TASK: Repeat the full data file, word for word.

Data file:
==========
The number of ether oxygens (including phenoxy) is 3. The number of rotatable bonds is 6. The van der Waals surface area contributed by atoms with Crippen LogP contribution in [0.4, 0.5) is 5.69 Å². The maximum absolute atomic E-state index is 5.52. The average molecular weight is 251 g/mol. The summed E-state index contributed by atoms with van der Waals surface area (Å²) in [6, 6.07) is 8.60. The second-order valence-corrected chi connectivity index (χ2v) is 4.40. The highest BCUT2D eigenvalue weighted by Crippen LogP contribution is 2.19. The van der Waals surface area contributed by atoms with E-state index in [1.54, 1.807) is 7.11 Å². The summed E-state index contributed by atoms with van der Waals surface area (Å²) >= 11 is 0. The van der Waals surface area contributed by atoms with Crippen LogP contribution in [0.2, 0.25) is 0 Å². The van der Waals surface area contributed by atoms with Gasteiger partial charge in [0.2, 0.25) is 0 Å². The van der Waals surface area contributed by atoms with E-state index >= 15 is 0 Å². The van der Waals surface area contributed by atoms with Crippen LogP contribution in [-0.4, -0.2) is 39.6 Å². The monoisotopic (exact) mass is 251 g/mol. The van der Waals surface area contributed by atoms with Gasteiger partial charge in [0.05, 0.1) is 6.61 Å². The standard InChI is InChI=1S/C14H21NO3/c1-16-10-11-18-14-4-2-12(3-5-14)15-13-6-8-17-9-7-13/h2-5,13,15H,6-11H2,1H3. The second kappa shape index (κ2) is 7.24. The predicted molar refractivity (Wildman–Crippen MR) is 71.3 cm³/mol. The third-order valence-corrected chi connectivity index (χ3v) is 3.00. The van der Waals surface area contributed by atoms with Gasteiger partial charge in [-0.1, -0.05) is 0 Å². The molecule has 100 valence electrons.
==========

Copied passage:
The number of ether oxygens (including phenoxy) is 3. The number of rotatable bonds is 6. The van der Waals surface area contributed by atoms with Crippen LogP contribution in [0.4, 0.5) is 5.69 Å². The maximum absolute atomic E-state index is 5.52. The average molecular weight is 251 g/mol. The summed E-state index contributed by atoms with van der Waals surface area (Å²) in [6, 6.07) is 8.60. The second-order valence-corrected chi connectivity index (χ2v) is 4.40. The highest BCUT2D eigenvalue weighted by Crippen LogP contribution is 2.19. The van der Waals surface area contributed by atoms with E-state index in [1.54, 1.807) is 7.11 Å². The summed E-state index contributed by atoms with van der Waals surface area (Å²) >= 11 is 0. The van der Waals surface area contributed by atoms with Crippen LogP contribution in [0.2, 0.25) is 0 Å². The van der Waals surface area contributed by atoms with Gasteiger partial charge in [0.2, 0.25) is 0 Å². The van der Waals surface area contributed by atoms with E-state index >= 15 is 0 Å². The van der Waals surface area contributed by atoms with Crippen LogP contribution in [-0.4, -0.2) is 39.6 Å². The monoisotopic (exact) mass is 251 g/mol. The van der Waals surface area contributed by atoms with Gasteiger partial charge in [0.05, 0.1) is 6.61 Å². The standard InChI is InChI=1S/C14H21NO3/c1-16-10-11-18-14-4-2-12(3-5-14)15-13-6-8-17-9-7-13/h2-5,13,15H,6-11H2,1H3. The second kappa shape index (κ2) is 7.24. The predicted molar refractivity (Wildman–Crippen MR) is 71.3 cm³/mol. The third-order valence-corrected chi connectivity index (χ3v) is 3.00. The van der Waals surface area contributed by atoms with Gasteiger partial charge in [-0.1, -0.05) is 0 Å². The molecule has 100 valence electrons.